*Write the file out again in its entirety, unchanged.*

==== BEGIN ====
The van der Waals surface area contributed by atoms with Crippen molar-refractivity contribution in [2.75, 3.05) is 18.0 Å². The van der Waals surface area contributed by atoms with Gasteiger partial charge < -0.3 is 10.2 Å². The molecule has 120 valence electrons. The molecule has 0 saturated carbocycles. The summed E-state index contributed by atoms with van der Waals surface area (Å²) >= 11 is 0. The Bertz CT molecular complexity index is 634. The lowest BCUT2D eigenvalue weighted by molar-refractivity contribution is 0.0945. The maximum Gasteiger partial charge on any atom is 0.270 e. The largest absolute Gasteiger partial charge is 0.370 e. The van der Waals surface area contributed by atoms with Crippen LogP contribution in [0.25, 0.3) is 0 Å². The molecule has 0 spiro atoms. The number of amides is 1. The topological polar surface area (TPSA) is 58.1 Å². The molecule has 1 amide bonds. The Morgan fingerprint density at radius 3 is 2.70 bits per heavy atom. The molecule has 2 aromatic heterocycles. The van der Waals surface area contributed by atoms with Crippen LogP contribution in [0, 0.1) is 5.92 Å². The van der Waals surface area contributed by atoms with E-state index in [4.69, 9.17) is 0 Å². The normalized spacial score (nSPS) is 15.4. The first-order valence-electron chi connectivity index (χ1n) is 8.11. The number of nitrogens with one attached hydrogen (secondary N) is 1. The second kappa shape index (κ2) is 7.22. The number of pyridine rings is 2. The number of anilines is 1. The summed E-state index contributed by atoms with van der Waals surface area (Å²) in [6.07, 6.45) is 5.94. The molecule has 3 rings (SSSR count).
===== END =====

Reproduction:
The van der Waals surface area contributed by atoms with Crippen molar-refractivity contribution in [2.75, 3.05) is 18.0 Å². The van der Waals surface area contributed by atoms with Gasteiger partial charge < -0.3 is 10.2 Å². The molecule has 120 valence electrons. The molecule has 0 saturated carbocycles. The summed E-state index contributed by atoms with van der Waals surface area (Å²) >= 11 is 0. The Bertz CT molecular complexity index is 634. The lowest BCUT2D eigenvalue weighted by molar-refractivity contribution is 0.0945. The maximum Gasteiger partial charge on any atom is 0.270 e. The largest absolute Gasteiger partial charge is 0.370 e. The van der Waals surface area contributed by atoms with Crippen LogP contribution in [0.25, 0.3) is 0 Å². The molecule has 0 spiro atoms. The number of amides is 1. The topological polar surface area (TPSA) is 58.1 Å². The molecule has 1 amide bonds. The Morgan fingerprint density at radius 3 is 2.70 bits per heavy atom. The molecule has 2 aromatic heterocycles. The van der Waals surface area contributed by atoms with Crippen LogP contribution in [0, 0.1) is 5.92 Å². The van der Waals surface area contributed by atoms with E-state index in [4.69, 9.17) is 0 Å². The normalized spacial score (nSPS) is 15.4. The first-order valence-electron chi connectivity index (χ1n) is 8.11. The number of nitrogens with one attached hydrogen (secondary N) is 1. The second kappa shape index (κ2) is 7.22. The number of pyridine rings is 2. The number of anilines is 1. The summed E-state index contributed by atoms with van der Waals surface area (Å²) in [6.07, 6.45) is 5.94. The molecule has 3 rings (SSSR count).